Below are some questions people frequently ask with regards to funeral or cremation arrangements. If your question is not listed here, please do contact us and we will do our best to find the answers for you.
What is the difference between a Funeral Service and a Memorial Service?
- A Funeral Service is when you typically have the deceased present in a casket at the service.
- A Memorial Service is when you have a service either with or without ashes or a service for remembrance, so the deceased is not present physically but perhaps spiritually.
Memorial services are becoming increasingly popular they are now more widely accepted in NZ society and in some cases are the preferred option. Having a Memorial Service can be less stressful for the family as they can organise it in their own time. This allows them to personalise the Memorial Service, after the cremation has taken place they can look into booking a venue, and that could mean arranging a gathering at a family home or perhaps at church or other venue. Let us know if you need a celebrant to run your memorial service.
Depending on what your loved one’s interests were maybe a nature memorial at the beach or hiking up to a special place of remembrance. The list goes on maybe a boat charter to scatter ashes at sea or to inter ashes by means of planting a Memorial Tree.
What do I do when a death occurs at home?
When a loved one dies at home with support from hospice or palliative care services, the staff on duty will help with the formalities, such as notifying the treating doctor. The staff from these services will help you and may even call us on your behalf to arrange for the transfer of the deceased into our care.
When a person dies at home and is not under any care from support services, the following steps need to be taken:
- Contact the person’s usual doctor, who will need to officially verify that death has occurred and confirm that they are happy to sign the medical certificate of causes of death.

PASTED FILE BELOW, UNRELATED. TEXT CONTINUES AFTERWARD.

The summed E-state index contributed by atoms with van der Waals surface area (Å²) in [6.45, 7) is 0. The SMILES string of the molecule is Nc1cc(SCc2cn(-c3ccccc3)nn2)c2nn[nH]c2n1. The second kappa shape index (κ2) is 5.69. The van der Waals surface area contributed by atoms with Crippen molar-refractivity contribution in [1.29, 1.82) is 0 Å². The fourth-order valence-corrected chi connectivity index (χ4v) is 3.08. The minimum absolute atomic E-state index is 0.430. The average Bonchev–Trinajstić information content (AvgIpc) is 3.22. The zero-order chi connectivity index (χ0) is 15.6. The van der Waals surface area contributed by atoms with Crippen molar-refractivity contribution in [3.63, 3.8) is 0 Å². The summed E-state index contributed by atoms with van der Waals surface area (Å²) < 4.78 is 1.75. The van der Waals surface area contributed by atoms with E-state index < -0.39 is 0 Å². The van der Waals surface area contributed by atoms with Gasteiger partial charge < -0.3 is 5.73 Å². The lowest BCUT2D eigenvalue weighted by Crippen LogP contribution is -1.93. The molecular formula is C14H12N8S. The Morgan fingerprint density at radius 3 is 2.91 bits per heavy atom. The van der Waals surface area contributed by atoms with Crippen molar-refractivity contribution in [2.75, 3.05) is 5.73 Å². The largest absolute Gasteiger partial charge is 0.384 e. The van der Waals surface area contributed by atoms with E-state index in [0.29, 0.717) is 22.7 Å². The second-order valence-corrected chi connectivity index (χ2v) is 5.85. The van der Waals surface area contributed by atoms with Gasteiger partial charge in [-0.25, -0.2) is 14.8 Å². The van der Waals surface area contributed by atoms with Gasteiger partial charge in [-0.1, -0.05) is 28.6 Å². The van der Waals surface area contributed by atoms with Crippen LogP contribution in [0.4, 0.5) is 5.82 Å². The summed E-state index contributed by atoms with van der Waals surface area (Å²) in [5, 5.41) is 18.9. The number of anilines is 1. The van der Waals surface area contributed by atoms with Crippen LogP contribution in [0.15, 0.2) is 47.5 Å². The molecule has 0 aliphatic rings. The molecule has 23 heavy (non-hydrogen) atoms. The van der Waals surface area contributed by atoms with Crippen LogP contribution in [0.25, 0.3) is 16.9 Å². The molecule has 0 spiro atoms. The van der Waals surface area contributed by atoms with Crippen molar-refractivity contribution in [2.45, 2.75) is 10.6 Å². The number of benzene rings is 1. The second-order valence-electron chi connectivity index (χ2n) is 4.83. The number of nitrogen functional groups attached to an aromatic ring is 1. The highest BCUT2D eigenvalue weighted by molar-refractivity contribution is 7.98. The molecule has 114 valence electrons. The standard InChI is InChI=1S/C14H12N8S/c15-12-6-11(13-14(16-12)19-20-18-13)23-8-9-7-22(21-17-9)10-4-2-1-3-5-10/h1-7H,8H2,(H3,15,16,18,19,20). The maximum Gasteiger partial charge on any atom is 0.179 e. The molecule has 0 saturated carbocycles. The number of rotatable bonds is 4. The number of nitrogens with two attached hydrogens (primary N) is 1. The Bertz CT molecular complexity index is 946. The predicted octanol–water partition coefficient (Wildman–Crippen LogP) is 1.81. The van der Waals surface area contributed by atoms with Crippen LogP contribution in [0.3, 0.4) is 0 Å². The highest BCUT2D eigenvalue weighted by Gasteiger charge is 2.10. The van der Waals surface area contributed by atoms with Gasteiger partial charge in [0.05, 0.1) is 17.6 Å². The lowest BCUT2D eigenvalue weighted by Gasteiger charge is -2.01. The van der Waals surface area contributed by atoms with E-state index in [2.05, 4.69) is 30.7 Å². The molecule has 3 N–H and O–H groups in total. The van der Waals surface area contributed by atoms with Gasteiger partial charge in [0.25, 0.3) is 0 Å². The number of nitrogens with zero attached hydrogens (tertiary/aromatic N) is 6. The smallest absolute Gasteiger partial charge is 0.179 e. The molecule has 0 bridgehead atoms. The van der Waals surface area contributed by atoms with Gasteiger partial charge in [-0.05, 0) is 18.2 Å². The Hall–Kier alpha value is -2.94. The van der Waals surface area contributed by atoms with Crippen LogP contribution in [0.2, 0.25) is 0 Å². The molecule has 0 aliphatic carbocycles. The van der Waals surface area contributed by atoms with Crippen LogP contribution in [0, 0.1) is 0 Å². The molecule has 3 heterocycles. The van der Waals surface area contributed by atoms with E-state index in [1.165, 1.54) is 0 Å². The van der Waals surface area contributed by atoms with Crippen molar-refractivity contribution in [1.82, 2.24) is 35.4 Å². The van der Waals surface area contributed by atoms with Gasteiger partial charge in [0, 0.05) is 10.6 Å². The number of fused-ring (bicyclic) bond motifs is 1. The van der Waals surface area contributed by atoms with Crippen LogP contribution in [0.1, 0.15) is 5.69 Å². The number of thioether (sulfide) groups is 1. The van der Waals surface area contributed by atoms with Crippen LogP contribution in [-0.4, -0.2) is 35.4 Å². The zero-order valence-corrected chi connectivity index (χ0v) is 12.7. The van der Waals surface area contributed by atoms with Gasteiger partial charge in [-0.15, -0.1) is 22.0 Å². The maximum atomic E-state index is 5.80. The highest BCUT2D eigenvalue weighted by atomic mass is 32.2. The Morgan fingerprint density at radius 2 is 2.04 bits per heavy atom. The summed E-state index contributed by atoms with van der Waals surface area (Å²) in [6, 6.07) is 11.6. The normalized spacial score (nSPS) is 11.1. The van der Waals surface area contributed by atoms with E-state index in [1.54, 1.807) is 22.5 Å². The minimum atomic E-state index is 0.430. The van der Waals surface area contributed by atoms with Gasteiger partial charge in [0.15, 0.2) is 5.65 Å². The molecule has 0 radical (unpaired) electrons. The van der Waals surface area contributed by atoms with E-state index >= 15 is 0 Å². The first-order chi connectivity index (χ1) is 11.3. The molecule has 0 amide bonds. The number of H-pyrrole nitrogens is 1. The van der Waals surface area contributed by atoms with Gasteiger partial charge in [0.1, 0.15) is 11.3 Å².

- Notify family and friends that are not present.
- Call Bay Cremation Care on 0800 777 433 to arrange for the transfer of the deceased into our care and to begin the funeral arrangement process.
What do I do when a death occurs in a nursing home or residential care facility?
These days many people die in a nursing home environment. When this occurs, the nursing staff will take care of the medical formalities. You will then need to call Bay Cremation Care on 0800 777 433 to arrange for the transfer of the deceased into our care, which usually takes place after liaising with the nursing home staff in regards to doctor’s attendance etc.
What do I do when a death occurs in a hospital?
When your loved one dies in a hospital, the following steps are taken:
- The hospital staff will notify the treating doctor so that the medical death certificate can be completed;
- They will notify the next of kin and family members who will need to contact the Funeral Director.
- Bay Cremation Care will arrange for the transfer of the deceased person from the hospital into our care
Note that if a person dies in hospital as a result of an anaesthetic, the matter may be referred to the Coroner.
What do I do when someone dies unexpectedly?
Any death can be unexpected. Whether it occurs at home or in a public place, the death may be referred to the Coroner’s Office.